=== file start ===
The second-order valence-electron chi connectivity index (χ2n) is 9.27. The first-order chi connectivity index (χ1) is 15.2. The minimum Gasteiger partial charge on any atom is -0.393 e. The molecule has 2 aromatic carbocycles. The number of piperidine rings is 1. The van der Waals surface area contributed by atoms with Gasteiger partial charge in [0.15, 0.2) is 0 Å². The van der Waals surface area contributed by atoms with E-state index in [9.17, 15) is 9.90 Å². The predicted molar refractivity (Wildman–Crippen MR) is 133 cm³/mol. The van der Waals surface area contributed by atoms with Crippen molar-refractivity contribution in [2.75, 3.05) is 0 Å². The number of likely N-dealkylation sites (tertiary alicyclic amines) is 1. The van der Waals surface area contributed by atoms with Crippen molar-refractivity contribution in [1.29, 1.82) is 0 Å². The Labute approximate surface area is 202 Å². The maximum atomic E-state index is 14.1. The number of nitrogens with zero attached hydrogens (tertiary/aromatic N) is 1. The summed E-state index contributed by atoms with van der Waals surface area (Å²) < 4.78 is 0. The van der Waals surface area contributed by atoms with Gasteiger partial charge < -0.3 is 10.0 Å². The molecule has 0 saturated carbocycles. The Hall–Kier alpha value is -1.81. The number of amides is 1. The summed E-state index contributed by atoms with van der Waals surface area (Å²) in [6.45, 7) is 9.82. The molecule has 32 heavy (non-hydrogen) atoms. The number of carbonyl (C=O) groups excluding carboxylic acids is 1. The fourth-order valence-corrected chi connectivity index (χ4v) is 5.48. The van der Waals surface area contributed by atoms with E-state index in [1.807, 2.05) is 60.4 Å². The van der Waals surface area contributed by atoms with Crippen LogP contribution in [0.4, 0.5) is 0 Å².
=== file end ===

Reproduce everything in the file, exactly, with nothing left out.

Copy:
The second-order valence-electron chi connectivity index (χ2n) is 9.27. The first-order chi connectivity index (χ1) is 15.2. The minimum Gasteiger partial charge on any atom is -0.393 e. The molecule has 2 aromatic carbocycles. The number of piperidine rings is 1. The van der Waals surface area contributed by atoms with Gasteiger partial charge in [0.15, 0.2) is 0 Å². The van der Waals surface area contributed by atoms with E-state index in [9.17, 15) is 9.90 Å². The predicted molar refractivity (Wildman–Crippen MR) is 133 cm³/mol. The van der Waals surface area contributed by atoms with Crippen molar-refractivity contribution in [2.75, 3.05) is 0 Å². The number of likely N-dealkylation sites (tertiary alicyclic amines) is 1. The van der Waals surface area contributed by atoms with Crippen molar-refractivity contribution in [1.29, 1.82) is 0 Å². The Labute approximate surface area is 202 Å². The maximum atomic E-state index is 14.1. The number of nitrogens with zero attached hydrogens (tertiary/aromatic N) is 1. The summed E-state index contributed by atoms with van der Waals surface area (Å²) < 4.78 is 0. The van der Waals surface area contributed by atoms with Gasteiger partial charge < -0.3 is 10.0 Å². The molecule has 0 saturated carbocycles. The Hall–Kier alpha value is -1.81. The number of amides is 1. The summed E-state index contributed by atoms with van der Waals surface area (Å²) in [6.45, 7) is 9.82. The molecule has 32 heavy (non-hydrogen) atoms. The number of carbonyl (C=O) groups excluding carboxylic acids is 1. The fourth-order valence-corrected chi connectivity index (χ4v) is 5.48. The van der Waals surface area contributed by atoms with E-state index in [1.807, 2.05) is 60.4 Å². The van der Waals surface area contributed by atoms with Crippen LogP contribution in [0.4, 0.5) is 0 Å².